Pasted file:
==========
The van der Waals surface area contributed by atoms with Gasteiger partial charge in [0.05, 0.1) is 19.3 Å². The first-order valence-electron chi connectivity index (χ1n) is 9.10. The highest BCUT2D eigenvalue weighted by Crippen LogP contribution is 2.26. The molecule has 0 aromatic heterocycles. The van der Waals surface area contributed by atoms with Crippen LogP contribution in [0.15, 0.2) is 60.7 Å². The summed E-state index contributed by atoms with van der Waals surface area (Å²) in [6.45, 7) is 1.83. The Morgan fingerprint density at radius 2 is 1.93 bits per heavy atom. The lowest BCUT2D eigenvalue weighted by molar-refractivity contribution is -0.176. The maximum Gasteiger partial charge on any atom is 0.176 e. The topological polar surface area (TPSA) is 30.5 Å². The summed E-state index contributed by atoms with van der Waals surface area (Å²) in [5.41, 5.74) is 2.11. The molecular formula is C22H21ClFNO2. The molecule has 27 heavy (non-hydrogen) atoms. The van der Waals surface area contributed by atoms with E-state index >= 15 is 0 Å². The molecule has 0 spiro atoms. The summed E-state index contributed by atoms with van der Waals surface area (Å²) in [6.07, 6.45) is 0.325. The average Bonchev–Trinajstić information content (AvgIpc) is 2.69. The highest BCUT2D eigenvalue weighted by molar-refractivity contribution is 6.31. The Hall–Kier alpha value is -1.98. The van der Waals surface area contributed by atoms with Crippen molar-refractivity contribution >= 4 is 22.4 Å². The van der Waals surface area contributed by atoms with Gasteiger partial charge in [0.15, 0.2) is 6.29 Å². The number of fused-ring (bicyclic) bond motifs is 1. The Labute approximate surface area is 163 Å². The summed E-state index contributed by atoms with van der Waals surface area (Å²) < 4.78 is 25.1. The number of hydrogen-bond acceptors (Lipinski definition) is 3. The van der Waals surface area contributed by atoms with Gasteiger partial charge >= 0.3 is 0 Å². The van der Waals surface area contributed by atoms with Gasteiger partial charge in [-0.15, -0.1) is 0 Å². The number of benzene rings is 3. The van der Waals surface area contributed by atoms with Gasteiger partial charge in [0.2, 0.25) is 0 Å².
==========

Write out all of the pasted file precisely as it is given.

The van der Waals surface area contributed by atoms with Gasteiger partial charge in [0.05, 0.1) is 19.3 Å². The first-order valence-electron chi connectivity index (χ1n) is 9.10. The highest BCUT2D eigenvalue weighted by Crippen LogP contribution is 2.26. The molecule has 0 aromatic heterocycles. The van der Waals surface area contributed by atoms with Crippen LogP contribution in [0.15, 0.2) is 60.7 Å². The summed E-state index contributed by atoms with van der Waals surface area (Å²) in [6.45, 7) is 1.83. The Morgan fingerprint density at radius 2 is 1.93 bits per heavy atom. The lowest BCUT2D eigenvalue weighted by molar-refractivity contribution is -0.176. The maximum Gasteiger partial charge on any atom is 0.176 e. The topological polar surface area (TPSA) is 30.5 Å². The summed E-state index contributed by atoms with van der Waals surface area (Å²) in [5.41, 5.74) is 2.11. The molecular formula is C22H21ClFNO2. The molecule has 27 heavy (non-hydrogen) atoms. The van der Waals surface area contributed by atoms with E-state index >= 15 is 0 Å². The molecule has 0 spiro atoms. The summed E-state index contributed by atoms with van der Waals surface area (Å²) in [6.07, 6.45) is 0.325. The average Bonchev–Trinajstić information content (AvgIpc) is 2.69. The highest BCUT2D eigenvalue weighted by molar-refractivity contribution is 6.31. The Hall–Kier alpha value is -1.98. The van der Waals surface area contributed by atoms with Crippen molar-refractivity contribution >= 4 is 22.4 Å². The van der Waals surface area contributed by atoms with Gasteiger partial charge in [0.15, 0.2) is 6.29 Å². The number of fused-ring (bicyclic) bond motifs is 1. The Labute approximate surface area is 163 Å². The summed E-state index contributed by atoms with van der Waals surface area (Å²) < 4.78 is 25.1. The number of hydrogen-bond acceptors (Lipinski definition) is 3. The van der Waals surface area contributed by atoms with Gasteiger partial charge >= 0.3 is 0 Å². The van der Waals surface area contributed by atoms with Gasteiger partial charge in [-0.15, -0.1) is 0 Å². The number of benzene rings is 3. The van der Waals surface area contributed by atoms with Gasteiger partial charge in [0.2, 0.25) is 0 Å².